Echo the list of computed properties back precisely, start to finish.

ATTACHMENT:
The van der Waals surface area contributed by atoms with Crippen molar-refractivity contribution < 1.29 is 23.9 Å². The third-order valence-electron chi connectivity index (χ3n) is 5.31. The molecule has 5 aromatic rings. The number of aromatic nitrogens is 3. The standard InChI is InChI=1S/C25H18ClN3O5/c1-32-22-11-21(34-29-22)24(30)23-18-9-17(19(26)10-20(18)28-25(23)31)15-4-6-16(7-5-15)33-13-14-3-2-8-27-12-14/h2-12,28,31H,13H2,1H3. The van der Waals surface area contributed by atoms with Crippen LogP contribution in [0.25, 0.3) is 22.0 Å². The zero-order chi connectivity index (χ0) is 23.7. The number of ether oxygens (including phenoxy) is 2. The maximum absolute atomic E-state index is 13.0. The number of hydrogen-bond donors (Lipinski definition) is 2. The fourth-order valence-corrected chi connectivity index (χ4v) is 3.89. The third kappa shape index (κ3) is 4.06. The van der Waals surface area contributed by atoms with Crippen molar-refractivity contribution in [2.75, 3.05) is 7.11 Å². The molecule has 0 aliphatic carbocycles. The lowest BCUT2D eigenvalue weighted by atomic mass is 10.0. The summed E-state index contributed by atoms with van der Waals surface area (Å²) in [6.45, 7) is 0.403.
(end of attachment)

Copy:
The van der Waals surface area contributed by atoms with Crippen molar-refractivity contribution < 1.29 is 23.9 Å². The third-order valence-electron chi connectivity index (χ3n) is 5.31. The molecule has 5 aromatic rings. The number of aromatic nitrogens is 3. The standard InChI is InChI=1S/C25H18ClN3O5/c1-32-22-11-21(34-29-22)24(30)23-18-9-17(19(26)10-20(18)28-25(23)31)15-4-6-16(7-5-15)33-13-14-3-2-8-27-12-14/h2-12,28,31H,13H2,1H3. The van der Waals surface area contributed by atoms with Crippen LogP contribution in [0.25, 0.3) is 22.0 Å². The zero-order chi connectivity index (χ0) is 23.7. The number of ether oxygens (including phenoxy) is 2. The maximum absolute atomic E-state index is 13.0. The number of hydrogen-bond donors (Lipinski definition) is 2. The fourth-order valence-corrected chi connectivity index (χ4v) is 3.89. The third kappa shape index (κ3) is 4.06. The van der Waals surface area contributed by atoms with Crippen molar-refractivity contribution in [2.75, 3.05) is 7.11 Å². The molecule has 0 aliphatic carbocycles. The lowest BCUT2D eigenvalue weighted by atomic mass is 10.0. The summed E-state index contributed by atoms with van der Waals surface area (Å²) in [6.45, 7) is 0.403.